The Union Cabinet on Wednesday, approved the National Education Policy 2020, making way for a set of much-needed reforms to be introduced in the education system in India. It has been 34 years since we’ve had a change in the education policy, and this happens to be the first education policy of the 21st century.
Here are the key highlights of the National Education Policy 2020:
- The 10+2 structure of school curriculum will now be replaced by 5+3+3+4, in which the first five years will be the foundation years, followed by three years each of preparatory and middle school, and four years of high school.
- The uncovered age group of 3-6 years will now be brought under formal education, as this stage has been globally recognised as a crucial stage for a child’s mental development.
- The mother tongue or home language will be the medium of instruction until grade 5, preferably extended until grade 8; Sanskrit to be offered as an option for students.
- From grade 6 onwards, children will be allowed vocational education and internships.
- Several foreign languages will be offered to students at the secondary level of education.
- Students will be given a choice of subjects in the higher grades, with rigid separations no longer existing between arts and science, curricular and extracurricular activities, and vocational and academic streams.
- The curriculum will be reduced to core subjects only.
- The assessment of students will shift to one that is more competency-based and one which promotes learning and development, rather than summative. This will discourage students not to rote-learn, and instead focus on analysis, critical thinking and conceptual clarity.
- Board exams will be conducted for grades 10 and 12 will test core concepts and the application of knowledge.
- Undergraduate degree courses will comprise of three or four-year courses, with students having the opportunity to enter or exit the course at any point in time.
- Students who wish to exit their undergraduate courses after one year will be given a certificate, and students who exit after two years will get a diploma. Those students who finish three years of their course will get a Bachelor’s degree and a Bachelor’s degree with research after four years.
- There will be a credit system introduced for graduate courses, where students can utilise the credits earned if they take a break and resume their course at a later date.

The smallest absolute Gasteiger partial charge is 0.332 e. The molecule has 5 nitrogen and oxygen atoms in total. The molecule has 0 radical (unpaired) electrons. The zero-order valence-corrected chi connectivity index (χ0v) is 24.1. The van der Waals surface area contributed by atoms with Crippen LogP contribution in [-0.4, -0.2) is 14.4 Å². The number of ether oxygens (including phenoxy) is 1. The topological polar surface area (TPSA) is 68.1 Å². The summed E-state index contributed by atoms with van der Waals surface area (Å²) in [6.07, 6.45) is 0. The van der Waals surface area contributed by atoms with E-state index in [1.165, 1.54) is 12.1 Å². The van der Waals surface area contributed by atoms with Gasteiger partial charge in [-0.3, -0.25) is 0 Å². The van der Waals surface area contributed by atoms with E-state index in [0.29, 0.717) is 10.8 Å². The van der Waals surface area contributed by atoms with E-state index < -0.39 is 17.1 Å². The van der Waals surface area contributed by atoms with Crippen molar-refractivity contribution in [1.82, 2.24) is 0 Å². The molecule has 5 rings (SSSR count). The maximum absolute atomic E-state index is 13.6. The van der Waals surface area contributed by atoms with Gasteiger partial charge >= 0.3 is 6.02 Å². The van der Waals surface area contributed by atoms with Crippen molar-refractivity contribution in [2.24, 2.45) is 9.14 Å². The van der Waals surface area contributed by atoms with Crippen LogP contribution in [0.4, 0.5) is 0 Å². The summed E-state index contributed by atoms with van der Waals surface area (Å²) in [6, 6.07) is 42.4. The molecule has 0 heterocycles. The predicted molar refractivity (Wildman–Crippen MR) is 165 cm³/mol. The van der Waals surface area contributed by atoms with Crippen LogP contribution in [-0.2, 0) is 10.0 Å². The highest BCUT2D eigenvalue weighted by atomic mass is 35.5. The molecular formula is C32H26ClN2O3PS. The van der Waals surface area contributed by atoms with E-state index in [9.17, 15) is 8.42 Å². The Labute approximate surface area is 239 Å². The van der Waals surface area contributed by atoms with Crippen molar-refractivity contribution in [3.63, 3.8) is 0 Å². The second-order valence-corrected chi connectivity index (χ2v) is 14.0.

- There will be universal norms for public and private education institutions, with the fees being fixed within a broad regulatory framework.
- The Policy aims to phase out the affiliation of colleges, and instead introduce a stage-wise mechanism for granting graded autonomy to colleges.
- A Higher Education Commission of India (HECI) will be the umbrella body for all higher education in India, excluding medical and legal education.
- To encourage the exchange of ideas on using technology to enhance learning, assessment, planning and administration, the National Educational Technology Forum (NETF), an autonomous body will be set up.
- The Policy aims to achieve 100% of adult literacy.
The National Education Policy 2020 will focus on the 360-degree holistic development of the child. It also aspires to bring back over two crore children who are currently out of school. Further, it stated that the Centre and States will now work to increase public investment in education up to 6%. The Policy has been met with positive responses from various Ministers, as well as the general public. Students across the country now await the implementation of this welcome and much-needed change.
“NEP 2020 has been formulated after an unprecedented process of consultation that involved nearly over 2 lakh suggestions from 2.5 lakh Gram Panchayats, 6600 Blocks, 6000 ULBs, 676 Districts. The MHRD initiated an unprecedented collaborative, inclusive, and highly participatory consultation process from January 2015.”, a press release by the Cabinet said.
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Athena is a globe-trotter whose aim is to see 30 countries before she’s 30. When she’s not travelling, she’s busy planning her next trip. She’s a Chartered Accountant by profession with a keen focus on GST. She writes by day and reads by night.